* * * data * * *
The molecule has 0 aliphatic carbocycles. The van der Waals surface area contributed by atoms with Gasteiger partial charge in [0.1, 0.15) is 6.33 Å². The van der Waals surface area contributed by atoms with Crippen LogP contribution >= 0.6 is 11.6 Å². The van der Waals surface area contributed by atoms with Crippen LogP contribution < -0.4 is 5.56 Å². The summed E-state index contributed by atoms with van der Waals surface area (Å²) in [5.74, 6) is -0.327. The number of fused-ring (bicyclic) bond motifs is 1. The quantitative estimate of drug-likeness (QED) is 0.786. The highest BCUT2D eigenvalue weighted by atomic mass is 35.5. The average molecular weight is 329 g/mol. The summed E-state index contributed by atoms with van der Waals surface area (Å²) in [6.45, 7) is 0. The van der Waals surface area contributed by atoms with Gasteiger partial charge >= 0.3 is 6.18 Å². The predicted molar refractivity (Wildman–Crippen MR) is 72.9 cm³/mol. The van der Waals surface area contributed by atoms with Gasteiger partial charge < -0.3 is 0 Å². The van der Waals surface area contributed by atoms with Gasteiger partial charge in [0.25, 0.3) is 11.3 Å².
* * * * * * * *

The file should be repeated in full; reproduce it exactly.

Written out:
The molecule has 0 aliphatic carbocycles. The van der Waals surface area contributed by atoms with Gasteiger partial charge in [0.1, 0.15) is 6.33 Å². The van der Waals surface area contributed by atoms with Crippen LogP contribution >= 0.6 is 11.6 Å². The van der Waals surface area contributed by atoms with Crippen LogP contribution < -0.4 is 5.56 Å². The summed E-state index contributed by atoms with van der Waals surface area (Å²) in [5.74, 6) is -0.327. The number of fused-ring (bicyclic) bond motifs is 1. The quantitative estimate of drug-likeness (QED) is 0.786. The highest BCUT2D eigenvalue weighted by atomic mass is 35.5. The average molecular weight is 329 g/mol. The summed E-state index contributed by atoms with van der Waals surface area (Å²) in [6.45, 7) is 0. The van der Waals surface area contributed by atoms with Gasteiger partial charge >= 0.3 is 6.18 Å². The predicted molar refractivity (Wildman–Crippen MR) is 72.9 cm³/mol. The van der Waals surface area contributed by atoms with Gasteiger partial charge < -0.3 is 0 Å². The van der Waals surface area contributed by atoms with Gasteiger partial charge in [0.25, 0.3) is 11.3 Å².